06 January 2010

Learning #5: Poverty can't be solved by a campaign. Or a website.
Spending time working on a sustainable development project in Rwanda exposed me to all sorts of new ideas. As the "outsider," I realize I still have much to learn. I was grateful to be given a Kinyarwanda name and told that I was 50% Rwandan but these affirmations don't replace understanding the actual needs of a community. The thing I can't shake is how often we try to solve problems using ideas or technologies that we assume will work everywhere.

Quick back story: I made a website. For a group of individuals who did not have access to the Internet. The hope was that this tool would improve the sales of their products. But the analytics prove there is little activity on this site. Without a business plan, they have no means of owning their own outcomes either. So I've struggled with my contribution for the past year or so. And have come to realize that creating an isolated outcome is no longer an acceptable way to look at my design practice.

Lesson learned? Poverty can't be solved by a campaign. Or a website. We must be asking bigger questions about entire systems before acting on solutions.

Campaigns with slogans and accompanying websites bring awareness to issues. Twitter feeds support the ideas being spread to the masses. But at the end of the day, I think we need to ask, "Are the people who we're trying to help actually seeing some sort of benefit from all this?" Whenever designers get connected to a development project, I think we need to ask the right questions.

Maggie Black helped me understand that development is complex (in her book, The No-Nonsense Guide to International Development):

Even at the purely semantic level, the term 'development' is difficult to replace. If you dislike it and its derivatives - 'developing', 'developed' - and try to avoid using them, nothing else quite works. To understand that development is an artificial construct and has earned much discredit does not help get rid of it. The concept has become ingrained in economic language and philanthropic endeavor. In default of some better terminological alternative, we will probably go on using the one we have. It would be helpful, however, if it was more used with greater care, and not assumed to be invariably beneficent and politically clean.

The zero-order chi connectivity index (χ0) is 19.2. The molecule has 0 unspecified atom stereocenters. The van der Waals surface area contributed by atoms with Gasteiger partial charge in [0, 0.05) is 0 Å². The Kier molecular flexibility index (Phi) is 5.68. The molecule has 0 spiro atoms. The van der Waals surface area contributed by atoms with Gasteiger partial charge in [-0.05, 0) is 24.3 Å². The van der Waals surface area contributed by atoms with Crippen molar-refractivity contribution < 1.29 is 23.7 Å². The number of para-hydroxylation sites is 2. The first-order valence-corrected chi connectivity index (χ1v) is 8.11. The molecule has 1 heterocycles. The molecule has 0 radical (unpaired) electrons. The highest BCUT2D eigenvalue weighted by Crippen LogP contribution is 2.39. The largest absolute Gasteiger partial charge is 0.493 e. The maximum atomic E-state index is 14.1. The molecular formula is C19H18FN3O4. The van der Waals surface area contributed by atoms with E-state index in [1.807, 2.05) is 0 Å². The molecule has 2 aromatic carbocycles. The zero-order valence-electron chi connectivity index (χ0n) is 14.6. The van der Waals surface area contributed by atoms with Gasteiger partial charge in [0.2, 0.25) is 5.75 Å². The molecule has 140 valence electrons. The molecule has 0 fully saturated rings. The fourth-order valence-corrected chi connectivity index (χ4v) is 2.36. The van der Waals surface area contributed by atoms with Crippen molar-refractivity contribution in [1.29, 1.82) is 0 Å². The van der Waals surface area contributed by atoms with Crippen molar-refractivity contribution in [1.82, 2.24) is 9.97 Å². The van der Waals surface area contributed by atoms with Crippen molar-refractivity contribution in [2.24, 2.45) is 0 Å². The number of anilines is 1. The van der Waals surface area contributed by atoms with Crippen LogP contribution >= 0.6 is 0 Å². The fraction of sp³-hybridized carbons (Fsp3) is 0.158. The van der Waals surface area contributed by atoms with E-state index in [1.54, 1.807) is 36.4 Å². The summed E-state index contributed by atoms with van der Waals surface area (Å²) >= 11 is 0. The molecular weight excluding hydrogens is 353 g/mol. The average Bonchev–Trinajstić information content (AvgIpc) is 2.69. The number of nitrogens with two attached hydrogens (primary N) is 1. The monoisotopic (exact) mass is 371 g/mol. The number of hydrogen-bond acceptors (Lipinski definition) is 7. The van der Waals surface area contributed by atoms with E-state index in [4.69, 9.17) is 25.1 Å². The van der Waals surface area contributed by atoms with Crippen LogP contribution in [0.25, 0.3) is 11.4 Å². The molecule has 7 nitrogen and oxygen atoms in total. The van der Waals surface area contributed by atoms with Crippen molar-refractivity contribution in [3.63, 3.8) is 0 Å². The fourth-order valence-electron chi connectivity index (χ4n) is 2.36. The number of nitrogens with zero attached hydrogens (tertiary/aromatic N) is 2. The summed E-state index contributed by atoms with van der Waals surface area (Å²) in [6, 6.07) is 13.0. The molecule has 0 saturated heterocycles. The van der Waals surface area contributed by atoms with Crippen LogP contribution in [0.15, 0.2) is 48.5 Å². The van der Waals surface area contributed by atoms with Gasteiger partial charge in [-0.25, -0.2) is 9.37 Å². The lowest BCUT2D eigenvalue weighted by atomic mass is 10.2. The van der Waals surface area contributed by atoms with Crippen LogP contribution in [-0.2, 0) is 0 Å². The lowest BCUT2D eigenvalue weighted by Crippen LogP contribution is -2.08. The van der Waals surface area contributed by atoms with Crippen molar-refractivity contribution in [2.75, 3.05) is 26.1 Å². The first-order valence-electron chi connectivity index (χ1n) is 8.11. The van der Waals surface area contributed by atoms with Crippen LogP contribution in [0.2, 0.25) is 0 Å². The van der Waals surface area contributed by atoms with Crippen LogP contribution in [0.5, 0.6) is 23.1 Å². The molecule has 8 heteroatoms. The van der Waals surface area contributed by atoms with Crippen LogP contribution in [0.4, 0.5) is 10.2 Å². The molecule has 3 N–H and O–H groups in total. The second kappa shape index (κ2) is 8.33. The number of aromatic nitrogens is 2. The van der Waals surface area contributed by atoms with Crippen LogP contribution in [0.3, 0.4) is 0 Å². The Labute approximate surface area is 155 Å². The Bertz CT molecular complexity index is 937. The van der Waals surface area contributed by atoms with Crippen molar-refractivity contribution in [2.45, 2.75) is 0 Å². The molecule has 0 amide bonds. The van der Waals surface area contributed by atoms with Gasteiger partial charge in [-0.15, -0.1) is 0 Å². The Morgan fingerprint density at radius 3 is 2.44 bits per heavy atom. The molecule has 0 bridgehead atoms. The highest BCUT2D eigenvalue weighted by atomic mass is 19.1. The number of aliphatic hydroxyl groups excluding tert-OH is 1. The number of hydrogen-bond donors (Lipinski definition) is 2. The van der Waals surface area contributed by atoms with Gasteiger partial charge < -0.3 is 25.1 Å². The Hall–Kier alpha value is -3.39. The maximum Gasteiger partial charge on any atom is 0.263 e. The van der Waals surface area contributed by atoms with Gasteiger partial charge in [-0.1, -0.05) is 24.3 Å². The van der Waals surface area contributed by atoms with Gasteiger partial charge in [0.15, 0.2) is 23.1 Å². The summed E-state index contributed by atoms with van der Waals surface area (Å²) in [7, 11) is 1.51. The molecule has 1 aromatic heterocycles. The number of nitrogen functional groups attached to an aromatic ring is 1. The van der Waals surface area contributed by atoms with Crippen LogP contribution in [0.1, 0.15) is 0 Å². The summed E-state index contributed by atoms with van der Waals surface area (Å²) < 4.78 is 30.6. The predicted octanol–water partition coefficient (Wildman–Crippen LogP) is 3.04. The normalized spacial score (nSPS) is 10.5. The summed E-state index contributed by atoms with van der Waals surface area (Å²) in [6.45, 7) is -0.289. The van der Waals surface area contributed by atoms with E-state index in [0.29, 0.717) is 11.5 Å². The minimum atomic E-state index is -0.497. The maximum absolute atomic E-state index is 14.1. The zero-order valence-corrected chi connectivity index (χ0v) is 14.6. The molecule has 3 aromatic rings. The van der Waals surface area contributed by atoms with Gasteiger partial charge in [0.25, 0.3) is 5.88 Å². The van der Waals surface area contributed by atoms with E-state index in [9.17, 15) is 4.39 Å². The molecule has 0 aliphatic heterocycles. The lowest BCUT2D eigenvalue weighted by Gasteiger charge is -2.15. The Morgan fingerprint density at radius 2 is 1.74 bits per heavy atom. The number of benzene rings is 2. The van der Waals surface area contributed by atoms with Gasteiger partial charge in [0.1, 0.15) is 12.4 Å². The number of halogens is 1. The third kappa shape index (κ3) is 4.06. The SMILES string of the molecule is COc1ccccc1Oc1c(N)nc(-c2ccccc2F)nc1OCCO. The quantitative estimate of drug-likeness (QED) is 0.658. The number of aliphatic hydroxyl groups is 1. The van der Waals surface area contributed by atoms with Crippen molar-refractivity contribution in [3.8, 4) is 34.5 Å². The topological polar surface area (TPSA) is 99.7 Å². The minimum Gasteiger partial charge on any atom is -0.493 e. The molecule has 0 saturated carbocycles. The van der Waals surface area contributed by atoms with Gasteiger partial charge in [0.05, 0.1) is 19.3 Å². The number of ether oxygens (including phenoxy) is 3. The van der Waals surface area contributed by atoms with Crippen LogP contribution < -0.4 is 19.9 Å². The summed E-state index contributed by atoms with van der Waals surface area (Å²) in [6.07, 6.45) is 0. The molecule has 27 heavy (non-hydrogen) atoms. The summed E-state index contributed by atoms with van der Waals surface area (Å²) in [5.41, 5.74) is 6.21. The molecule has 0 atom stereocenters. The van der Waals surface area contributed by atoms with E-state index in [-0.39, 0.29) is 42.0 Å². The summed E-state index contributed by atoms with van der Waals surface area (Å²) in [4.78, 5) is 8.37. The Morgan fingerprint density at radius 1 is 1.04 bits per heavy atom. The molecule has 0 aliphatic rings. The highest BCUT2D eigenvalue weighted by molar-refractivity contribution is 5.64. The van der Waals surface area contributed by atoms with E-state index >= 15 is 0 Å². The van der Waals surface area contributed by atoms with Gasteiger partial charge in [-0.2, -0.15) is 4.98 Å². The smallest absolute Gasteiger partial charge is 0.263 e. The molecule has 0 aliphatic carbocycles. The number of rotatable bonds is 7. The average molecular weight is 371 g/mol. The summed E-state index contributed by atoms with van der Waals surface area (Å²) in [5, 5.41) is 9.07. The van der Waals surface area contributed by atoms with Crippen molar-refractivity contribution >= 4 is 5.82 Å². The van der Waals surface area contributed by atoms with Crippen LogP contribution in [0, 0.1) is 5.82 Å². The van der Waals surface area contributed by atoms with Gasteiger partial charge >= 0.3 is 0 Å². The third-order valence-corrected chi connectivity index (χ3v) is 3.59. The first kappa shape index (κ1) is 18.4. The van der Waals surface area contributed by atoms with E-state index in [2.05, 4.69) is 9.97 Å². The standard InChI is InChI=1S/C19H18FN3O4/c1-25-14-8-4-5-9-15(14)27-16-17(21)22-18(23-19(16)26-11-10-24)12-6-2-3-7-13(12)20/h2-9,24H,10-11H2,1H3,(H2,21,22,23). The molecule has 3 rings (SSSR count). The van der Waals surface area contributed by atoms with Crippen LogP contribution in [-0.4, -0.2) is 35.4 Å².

From this experience, I would advise any designer to simply be aware. I won't create a list of dos and don'ts because I'm not the expert. But learn from those who have gone before you, as best you can. One person I've learned from (from a distance) is Jacqueline Novogratz (head of Acumen Fund). I devoured her book, The Blue Sweater and found her talks to offer a strong case for the type of posture and action we need take.

Novogratz shows, in ways both hilarious and heartbreaking, how traditional charity often fails, but how a new form of philanthropic investing called "patient capital" can help make people self-sufficient and can change millions of lives. More than just an autobiography or a how-to guide to addressing poverty, The Blue Sweater is a call to action that challenges us to grant dignity to the poor and to rethink our engagement with the world.

These are but two examples! The list is much longer. But preparing yourself to have your eyes on the system, rather than just the product, will go a long way in producing results that have a measurable impact. In reflecting on this and seeking to move forward, I'm grateful to have been approached about a project in Rwanda (still in very early discussions about this). If it actually comes together, it would enable my new learning to be applied to pursue valuable outcomes related to maternal health. The first order of business will be to pursue an understanding of the whole system before applying any finalized solutions.

One of twelve in this series

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